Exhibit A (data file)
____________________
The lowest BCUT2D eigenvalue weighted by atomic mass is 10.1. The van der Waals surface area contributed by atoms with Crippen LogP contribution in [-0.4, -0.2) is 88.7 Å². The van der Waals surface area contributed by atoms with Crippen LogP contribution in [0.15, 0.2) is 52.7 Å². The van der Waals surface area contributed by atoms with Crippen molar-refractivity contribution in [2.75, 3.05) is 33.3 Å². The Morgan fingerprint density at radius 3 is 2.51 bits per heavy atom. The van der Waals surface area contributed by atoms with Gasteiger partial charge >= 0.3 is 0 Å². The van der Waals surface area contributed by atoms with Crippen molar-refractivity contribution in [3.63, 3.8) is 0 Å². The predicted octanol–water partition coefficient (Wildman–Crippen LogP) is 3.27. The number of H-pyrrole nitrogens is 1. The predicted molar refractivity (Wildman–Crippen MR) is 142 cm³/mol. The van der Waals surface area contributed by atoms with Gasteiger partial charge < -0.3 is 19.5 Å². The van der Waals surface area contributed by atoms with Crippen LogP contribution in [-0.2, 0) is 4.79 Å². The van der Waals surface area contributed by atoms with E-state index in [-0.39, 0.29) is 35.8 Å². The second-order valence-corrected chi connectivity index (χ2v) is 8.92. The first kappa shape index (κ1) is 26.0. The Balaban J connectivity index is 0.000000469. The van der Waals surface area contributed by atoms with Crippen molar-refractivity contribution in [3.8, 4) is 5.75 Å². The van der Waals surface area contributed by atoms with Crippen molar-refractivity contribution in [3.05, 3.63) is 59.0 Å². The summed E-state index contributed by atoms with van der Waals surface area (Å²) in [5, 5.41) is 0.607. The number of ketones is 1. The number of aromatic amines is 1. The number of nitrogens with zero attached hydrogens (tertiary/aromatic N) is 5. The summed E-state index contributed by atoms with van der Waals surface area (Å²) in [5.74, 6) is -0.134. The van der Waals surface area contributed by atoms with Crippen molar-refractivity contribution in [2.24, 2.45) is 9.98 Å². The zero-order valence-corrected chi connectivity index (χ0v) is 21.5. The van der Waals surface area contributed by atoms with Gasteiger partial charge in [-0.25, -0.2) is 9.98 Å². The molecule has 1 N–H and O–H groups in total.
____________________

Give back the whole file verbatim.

The lowest BCUT2D eigenvalue weighted by atomic mass is 10.1. The van der Waals surface area contributed by atoms with Crippen LogP contribution in [-0.4, -0.2) is 88.7 Å². The van der Waals surface area contributed by atoms with Crippen LogP contribution in [0.15, 0.2) is 52.7 Å². The van der Waals surface area contributed by atoms with Crippen molar-refractivity contribution in [2.75, 3.05) is 33.3 Å². The Morgan fingerprint density at radius 3 is 2.51 bits per heavy atom. The van der Waals surface area contributed by atoms with Gasteiger partial charge >= 0.3 is 0 Å². The van der Waals surface area contributed by atoms with Crippen molar-refractivity contribution in [3.63, 3.8) is 0 Å². The predicted octanol–water partition coefficient (Wildman–Crippen LogP) is 3.27. The number of H-pyrrole nitrogens is 1. The predicted molar refractivity (Wildman–Crippen MR) is 142 cm³/mol. The van der Waals surface area contributed by atoms with Gasteiger partial charge < -0.3 is 19.5 Å². The van der Waals surface area contributed by atoms with Crippen LogP contribution in [-0.2, 0) is 4.79 Å². The van der Waals surface area contributed by atoms with E-state index in [-0.39, 0.29) is 35.8 Å². The second-order valence-corrected chi connectivity index (χ2v) is 8.92. The first kappa shape index (κ1) is 26.0. The Balaban J connectivity index is 0.000000469. The van der Waals surface area contributed by atoms with Crippen molar-refractivity contribution in [3.8, 4) is 5.75 Å². The van der Waals surface area contributed by atoms with Crippen molar-refractivity contribution in [3.05, 3.63) is 59.0 Å². The summed E-state index contributed by atoms with van der Waals surface area (Å²) in [5, 5.41) is 0.607. The number of ketones is 1. The number of aromatic amines is 1. The number of nitrogens with zero attached hydrogens (tertiary/aromatic N) is 5. The summed E-state index contributed by atoms with van der Waals surface area (Å²) in [5.74, 6) is -0.134. The van der Waals surface area contributed by atoms with Crippen molar-refractivity contribution in [2.24, 2.45) is 9.98 Å². The zero-order valence-corrected chi connectivity index (χ0v) is 21.5. The van der Waals surface area contributed by atoms with Gasteiger partial charge in [-0.25, -0.2) is 9.98 Å². The molecule has 1 N–H and O–H groups in total.